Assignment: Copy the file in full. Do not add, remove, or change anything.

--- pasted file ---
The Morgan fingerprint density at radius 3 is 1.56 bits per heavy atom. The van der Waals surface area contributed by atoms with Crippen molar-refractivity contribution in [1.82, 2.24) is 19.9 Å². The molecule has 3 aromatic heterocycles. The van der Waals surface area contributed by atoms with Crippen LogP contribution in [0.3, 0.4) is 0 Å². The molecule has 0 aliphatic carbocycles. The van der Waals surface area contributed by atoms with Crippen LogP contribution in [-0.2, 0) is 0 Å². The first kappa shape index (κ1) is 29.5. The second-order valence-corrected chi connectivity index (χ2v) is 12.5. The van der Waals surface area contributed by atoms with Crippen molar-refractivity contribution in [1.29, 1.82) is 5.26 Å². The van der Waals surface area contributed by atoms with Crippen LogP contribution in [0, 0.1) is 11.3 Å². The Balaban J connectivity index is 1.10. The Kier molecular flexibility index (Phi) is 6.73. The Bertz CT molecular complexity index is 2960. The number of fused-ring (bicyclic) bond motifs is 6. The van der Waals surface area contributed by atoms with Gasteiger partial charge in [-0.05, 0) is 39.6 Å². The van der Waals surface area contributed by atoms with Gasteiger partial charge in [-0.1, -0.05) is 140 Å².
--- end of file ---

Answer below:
The Morgan fingerprint density at radius 3 is 1.56 bits per heavy atom. The van der Waals surface area contributed by atoms with Crippen molar-refractivity contribution in [1.82, 2.24) is 19.9 Å². The molecule has 3 aromatic heterocycles. The van der Waals surface area contributed by atoms with Crippen LogP contribution in [0.3, 0.4) is 0 Å². The molecule has 0 aliphatic carbocycles. The van der Waals surface area contributed by atoms with Crippen LogP contribution in [-0.2, 0) is 0 Å². The first kappa shape index (κ1) is 29.5. The second-order valence-corrected chi connectivity index (χ2v) is 12.5. The van der Waals surface area contributed by atoms with Crippen molar-refractivity contribution in [1.29, 1.82) is 5.26 Å². The van der Waals surface area contributed by atoms with Crippen LogP contribution in [0, 0.1) is 11.3 Å². The Balaban J connectivity index is 1.10. The Kier molecular flexibility index (Phi) is 6.73. The Bertz CT molecular complexity index is 2960. The number of fused-ring (bicyclic) bond motifs is 6. The van der Waals surface area contributed by atoms with Gasteiger partial charge in [-0.05, 0) is 39.6 Å². The van der Waals surface area contributed by atoms with Gasteiger partial charge in [-0.1, -0.05) is 140 Å².